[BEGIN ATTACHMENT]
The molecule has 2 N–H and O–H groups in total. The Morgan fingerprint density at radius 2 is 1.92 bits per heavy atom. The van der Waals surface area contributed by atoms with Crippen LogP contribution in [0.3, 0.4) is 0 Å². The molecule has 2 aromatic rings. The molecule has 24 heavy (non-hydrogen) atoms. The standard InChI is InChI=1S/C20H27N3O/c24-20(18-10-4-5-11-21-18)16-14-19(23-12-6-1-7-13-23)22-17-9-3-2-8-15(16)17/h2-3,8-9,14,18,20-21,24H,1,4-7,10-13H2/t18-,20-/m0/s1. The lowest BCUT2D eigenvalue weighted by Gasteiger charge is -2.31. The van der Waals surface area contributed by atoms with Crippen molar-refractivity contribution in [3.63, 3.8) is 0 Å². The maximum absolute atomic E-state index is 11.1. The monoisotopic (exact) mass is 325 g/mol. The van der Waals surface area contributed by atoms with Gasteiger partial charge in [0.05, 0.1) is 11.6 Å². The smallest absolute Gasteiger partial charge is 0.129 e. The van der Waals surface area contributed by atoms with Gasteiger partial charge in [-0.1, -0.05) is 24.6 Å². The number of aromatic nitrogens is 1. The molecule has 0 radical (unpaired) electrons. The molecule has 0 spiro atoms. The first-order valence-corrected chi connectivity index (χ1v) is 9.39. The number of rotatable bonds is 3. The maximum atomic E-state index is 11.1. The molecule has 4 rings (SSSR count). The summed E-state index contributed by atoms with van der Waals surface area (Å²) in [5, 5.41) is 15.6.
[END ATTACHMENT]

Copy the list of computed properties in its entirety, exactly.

The molecule has 2 N–H and O–H groups in total. The Morgan fingerprint density at radius 2 is 1.92 bits per heavy atom. The van der Waals surface area contributed by atoms with Crippen LogP contribution in [0.3, 0.4) is 0 Å². The molecule has 2 aromatic rings. The molecule has 24 heavy (non-hydrogen) atoms. The standard InChI is InChI=1S/C20H27N3O/c24-20(18-10-4-5-11-21-18)16-14-19(23-12-6-1-7-13-23)22-17-9-3-2-8-15(16)17/h2-3,8-9,14,18,20-21,24H,1,4-7,10-13H2/t18-,20-/m0/s1. The lowest BCUT2D eigenvalue weighted by Gasteiger charge is -2.31. The van der Waals surface area contributed by atoms with Crippen molar-refractivity contribution in [3.63, 3.8) is 0 Å². The maximum absolute atomic E-state index is 11.1. The monoisotopic (exact) mass is 325 g/mol. The van der Waals surface area contributed by atoms with Gasteiger partial charge in [0.05, 0.1) is 11.6 Å². The smallest absolute Gasteiger partial charge is 0.129 e. The van der Waals surface area contributed by atoms with Gasteiger partial charge in [-0.1, -0.05) is 24.6 Å². The number of aromatic nitrogens is 1. The molecule has 0 radical (unpaired) electrons. The molecule has 0 spiro atoms. The first-order valence-corrected chi connectivity index (χ1v) is 9.39. The number of rotatable bonds is 3. The maximum atomic E-state index is 11.1. The molecule has 4 rings (SSSR count). The summed E-state index contributed by atoms with van der Waals surface area (Å²) in [5, 5.41) is 15.6.